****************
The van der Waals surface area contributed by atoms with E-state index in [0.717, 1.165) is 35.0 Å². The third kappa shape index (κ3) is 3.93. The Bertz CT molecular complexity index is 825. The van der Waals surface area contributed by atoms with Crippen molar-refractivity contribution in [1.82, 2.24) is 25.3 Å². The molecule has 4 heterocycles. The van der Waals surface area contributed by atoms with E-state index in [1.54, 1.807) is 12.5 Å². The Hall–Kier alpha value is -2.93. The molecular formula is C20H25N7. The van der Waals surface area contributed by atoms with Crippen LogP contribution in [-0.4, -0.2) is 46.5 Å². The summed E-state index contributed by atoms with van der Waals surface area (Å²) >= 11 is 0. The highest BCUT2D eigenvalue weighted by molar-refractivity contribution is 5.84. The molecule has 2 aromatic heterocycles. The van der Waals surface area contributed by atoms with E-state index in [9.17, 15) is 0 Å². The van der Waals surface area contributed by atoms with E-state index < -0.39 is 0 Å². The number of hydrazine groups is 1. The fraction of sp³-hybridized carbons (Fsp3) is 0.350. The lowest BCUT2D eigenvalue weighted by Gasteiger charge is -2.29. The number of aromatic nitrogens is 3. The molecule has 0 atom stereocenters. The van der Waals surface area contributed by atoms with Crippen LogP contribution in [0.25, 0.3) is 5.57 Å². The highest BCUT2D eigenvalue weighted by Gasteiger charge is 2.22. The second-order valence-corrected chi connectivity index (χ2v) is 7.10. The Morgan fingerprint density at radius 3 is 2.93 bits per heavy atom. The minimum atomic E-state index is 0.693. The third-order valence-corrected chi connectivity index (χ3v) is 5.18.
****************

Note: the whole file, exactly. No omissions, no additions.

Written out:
The van der Waals surface area contributed by atoms with E-state index in [0.717, 1.165) is 35.0 Å². The third kappa shape index (κ3) is 3.93. The Bertz CT molecular complexity index is 825. The van der Waals surface area contributed by atoms with Crippen molar-refractivity contribution in [1.82, 2.24) is 25.3 Å². The molecule has 4 heterocycles. The van der Waals surface area contributed by atoms with E-state index in [1.54, 1.807) is 12.5 Å². The Hall–Kier alpha value is -2.93. The molecular formula is C20H25N7. The van der Waals surface area contributed by atoms with Crippen LogP contribution in [-0.4, -0.2) is 46.5 Å². The summed E-state index contributed by atoms with van der Waals surface area (Å²) >= 11 is 0. The highest BCUT2D eigenvalue weighted by molar-refractivity contribution is 5.84. The molecule has 2 aromatic heterocycles. The van der Waals surface area contributed by atoms with E-state index in [9.17, 15) is 0 Å². The van der Waals surface area contributed by atoms with E-state index < -0.39 is 0 Å². The number of hydrazine groups is 1. The fraction of sp³-hybridized carbons (Fsp3) is 0.350. The lowest BCUT2D eigenvalue weighted by Gasteiger charge is -2.29. The number of aromatic nitrogens is 3. The molecule has 0 atom stereocenters. The van der Waals surface area contributed by atoms with Crippen LogP contribution in [0.25, 0.3) is 5.57 Å². The highest BCUT2D eigenvalue weighted by Gasteiger charge is 2.22. The second-order valence-corrected chi connectivity index (χ2v) is 7.10. The Morgan fingerprint density at radius 3 is 2.93 bits per heavy atom. The minimum atomic E-state index is 0.693. The third-order valence-corrected chi connectivity index (χ3v) is 5.18.